You also mentioned that you don't know why standards for these placements are set but not followed. It's extremely hard to know exactly what they base their decisions on. Maybe they saw something special in your classmate during the interview. Straight A's do not necessarily correspond to great nurses, and C's do not necessarily correspond to poor nurses. I know it's hard to see right now because you're in the middle of school, but nursing school only gives you so much help in the real world and it takes a lot more to be a good nurse.

Really, most of my rambling post thus far comes down to "watch your mouth and be professional, you never know who may be listening." It's true, though. Best of luck!

P.S. In my ED interview, they asked about my capstone experience and what I'd picked up in the critical care setting! We do see a lot of sick patients in the ED, especially if the ICUs are full and we have to keep them with us for a while. Learn everything you can about ICU care and cardiac care, and bring it to the job interview with you (appropriately). Tell them about what makes you stand out learning-wise without being arrogant, that's how I got the job.

Well said: "Watch your mouth and be professional because you never know who may be listening OR who they'll share it with."

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KeeperMom has 10 years experience and works as a CRNP.

8,825 Visitors; 639 Posts

You might not want to read what I've written but you did come here asking to validation which I'm not going to give you.

As a preceptor in our ED for the past 5-6 years, I've learned a few things about students and which ones are a good fit for the ED and which ones are not.

My very best precepting student was a young girl that struggled as a student grade-wise. She was a solid B student with a C thrown in here or there.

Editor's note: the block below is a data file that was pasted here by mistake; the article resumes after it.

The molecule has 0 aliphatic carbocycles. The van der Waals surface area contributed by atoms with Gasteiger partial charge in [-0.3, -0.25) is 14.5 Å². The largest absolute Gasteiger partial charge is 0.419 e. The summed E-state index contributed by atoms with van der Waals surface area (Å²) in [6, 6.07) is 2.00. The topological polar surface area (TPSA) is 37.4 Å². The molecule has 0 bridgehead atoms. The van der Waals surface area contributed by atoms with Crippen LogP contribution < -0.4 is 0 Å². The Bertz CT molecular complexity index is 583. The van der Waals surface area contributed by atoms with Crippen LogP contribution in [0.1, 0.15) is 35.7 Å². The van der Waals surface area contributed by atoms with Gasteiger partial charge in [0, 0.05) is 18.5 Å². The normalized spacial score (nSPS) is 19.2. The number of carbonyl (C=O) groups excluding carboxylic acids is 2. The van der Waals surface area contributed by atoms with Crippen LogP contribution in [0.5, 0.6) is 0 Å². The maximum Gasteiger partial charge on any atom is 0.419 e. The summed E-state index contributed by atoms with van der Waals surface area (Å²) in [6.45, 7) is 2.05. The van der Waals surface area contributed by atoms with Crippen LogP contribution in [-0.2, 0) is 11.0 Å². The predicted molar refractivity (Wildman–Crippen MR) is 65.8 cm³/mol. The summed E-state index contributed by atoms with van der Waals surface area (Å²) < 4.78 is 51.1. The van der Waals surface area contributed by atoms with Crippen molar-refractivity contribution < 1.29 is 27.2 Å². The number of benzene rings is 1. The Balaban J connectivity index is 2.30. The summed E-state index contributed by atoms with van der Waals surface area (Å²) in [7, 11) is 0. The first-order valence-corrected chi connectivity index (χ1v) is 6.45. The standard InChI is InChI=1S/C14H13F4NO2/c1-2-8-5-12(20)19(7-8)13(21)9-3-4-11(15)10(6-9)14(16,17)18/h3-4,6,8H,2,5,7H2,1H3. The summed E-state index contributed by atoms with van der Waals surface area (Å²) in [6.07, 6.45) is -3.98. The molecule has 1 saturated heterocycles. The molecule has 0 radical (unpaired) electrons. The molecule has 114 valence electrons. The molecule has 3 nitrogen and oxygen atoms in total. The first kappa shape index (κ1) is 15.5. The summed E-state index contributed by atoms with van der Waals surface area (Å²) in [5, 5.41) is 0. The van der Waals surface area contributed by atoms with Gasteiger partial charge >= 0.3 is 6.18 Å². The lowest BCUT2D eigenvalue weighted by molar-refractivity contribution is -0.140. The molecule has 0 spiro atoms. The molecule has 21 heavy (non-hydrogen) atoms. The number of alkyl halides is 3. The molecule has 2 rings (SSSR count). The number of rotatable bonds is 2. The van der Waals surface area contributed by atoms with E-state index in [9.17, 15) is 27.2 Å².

My very worst student was the girl that came in with guns a'blazing showering me with how high her HESI scores were and how she's an honors student and makes straight As. While she was very book smart she was also a very concrete thinker and that is just not a good mix in the ED. She could educate us all veterans with how this or that was the EBP and how THIS was how it was done in class. She thought a whole lot about herself. She was very hard on herself if she didn't get the foley on the first try or couldn't recognize an arrhythmia right away or which course of treatment to anticipate. She was also an attention seeker and needed constant feedback from me and the other nurses.

She did apply for a job with us but I could not, in good conscious, recommend her for a job in that ED. I just did not think she would be a good fit at all.

Back to my best student.... She was a go getter for sure. Asked a LOT of really great questions and a hunger to learn and grow as a nurse. She picked up concepts and was a great critical thinker and had good instincts. Her best quality was that she wasn't afraid to fail. At the end of our semester, I told my NM that we had to hire this girl. She is still in that ED and one of the better nurses.